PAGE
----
How to fix a lack of focus
If the problem is over-thinking then the solution is to stop (for now). Give yourself a break from thinking about everything. Capture the thoughts, of course, but then put them aside. Your brain will know where they are and be able to retrieve them when the time is right. For now, just stop (thinking!).
- Make Dump Files: write your ideas in your journal, capture them on your iPhone, have a box by your desk or bed where you throw post-it notes and scraps of paper with all your wonderful (non-focused) ideas, have an Evernote (or note-taking app of your choosing) category for each of your interests.
- Decide: get clear on what you really love, what you are excellent at doing / teaching / creating, what need you can serve, and who has the money to pay you to serve them. Use my magic niche-omatic tool for experts below.
- Focus in: go deep on one area, one niche, one person. Imagine them, give them a name, describe their pain, and how you can help them. List all the ways you can help, capture all your helpful thoughts.
- Master that one niche: specialize (for now) on solving the problems for your selected group of people. Consider all the ways you can help them: tools, techniques, books, podcasts, courses, training. Develop a portfolio of IP (intellectual property) that you can earn from.
- Automate: if you really must move on to another area, make sure you have created a legacy that will continue to bring you rewards from your previous hard work.
Niche-omatic Tool for Experts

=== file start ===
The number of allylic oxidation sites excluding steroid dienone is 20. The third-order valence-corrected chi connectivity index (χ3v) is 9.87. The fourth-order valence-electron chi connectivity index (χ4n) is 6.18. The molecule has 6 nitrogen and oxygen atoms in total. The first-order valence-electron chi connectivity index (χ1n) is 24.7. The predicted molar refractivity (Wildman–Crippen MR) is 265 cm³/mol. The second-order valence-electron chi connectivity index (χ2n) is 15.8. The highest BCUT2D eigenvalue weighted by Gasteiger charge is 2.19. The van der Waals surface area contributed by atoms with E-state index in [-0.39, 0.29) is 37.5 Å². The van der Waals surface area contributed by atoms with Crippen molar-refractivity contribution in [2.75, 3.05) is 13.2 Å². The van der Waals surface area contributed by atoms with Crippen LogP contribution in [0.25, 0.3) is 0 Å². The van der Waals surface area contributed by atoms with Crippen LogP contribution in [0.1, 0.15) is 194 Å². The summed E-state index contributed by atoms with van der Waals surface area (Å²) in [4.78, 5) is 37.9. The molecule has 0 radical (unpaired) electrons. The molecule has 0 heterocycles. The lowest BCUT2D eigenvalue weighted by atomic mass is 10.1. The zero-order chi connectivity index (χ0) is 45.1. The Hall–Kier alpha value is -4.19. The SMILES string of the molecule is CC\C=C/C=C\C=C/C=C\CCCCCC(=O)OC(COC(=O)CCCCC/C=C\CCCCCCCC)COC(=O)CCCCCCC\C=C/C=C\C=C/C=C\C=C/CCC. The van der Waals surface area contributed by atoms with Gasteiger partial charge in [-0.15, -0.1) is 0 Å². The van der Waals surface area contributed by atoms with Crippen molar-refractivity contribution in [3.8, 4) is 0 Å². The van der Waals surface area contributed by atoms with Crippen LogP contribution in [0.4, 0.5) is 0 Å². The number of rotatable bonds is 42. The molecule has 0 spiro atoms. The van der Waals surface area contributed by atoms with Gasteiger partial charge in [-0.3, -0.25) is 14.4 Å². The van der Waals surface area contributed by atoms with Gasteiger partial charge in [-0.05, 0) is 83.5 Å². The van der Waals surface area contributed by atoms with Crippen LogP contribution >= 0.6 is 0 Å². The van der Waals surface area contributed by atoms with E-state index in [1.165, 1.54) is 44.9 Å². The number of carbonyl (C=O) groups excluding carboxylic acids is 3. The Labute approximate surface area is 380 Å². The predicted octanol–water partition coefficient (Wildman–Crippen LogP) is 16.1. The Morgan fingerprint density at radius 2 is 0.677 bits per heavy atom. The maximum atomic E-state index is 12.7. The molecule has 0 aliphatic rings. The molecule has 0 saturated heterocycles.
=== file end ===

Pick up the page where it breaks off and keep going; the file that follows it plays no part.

If you’re struggling to decide on one niche (for now) then try plotting your ideas on my niftily titled: Niche-omatic Tool for Experts. You can see I plotted a couple of my “niches”.
If your idea for a niche falls into any category except the top right (heart) then stop, pick a different niche (unless of course you don’t want to make money or you don’t want to make readers/clients happy!) If you’re over in the exclamation points or question marks there’s still room for manoeuvre, but you do need to move!
I have written a lot of books on Spain, moving to Spain, buying property in Spain, the food and cooking of Spain. I have a website that includes hundreds of articles on this niche. It does well in the search engines. I have a mailing list for that niche. I learnt and earnt a lot creating, writing and serving that niche. It’s almost on autopilot, and that frees me up to serve my next niche – experts who want to write.
I also have a website for horse lovers who want to train naturally with hula hoops – only me and my other half ever go there!
Solution for writing waste #1: Pick one niche, master it, automate it, move on. Stop (for now).
The Thought Leaders Practice – Matt Church: A great book for helping experts find a focus. It explains how you identify and target the market which values your knowledge most highly, refine and package your IP to make it commercially smart and utilise multiple delivery modes to maximise the value of your offering. Read it!
Range: Why Generalists Triumph in a Specialized World – David Epstein: Will make you feel better about your lack of focus till now!
PS: I made up some words in this article – soz!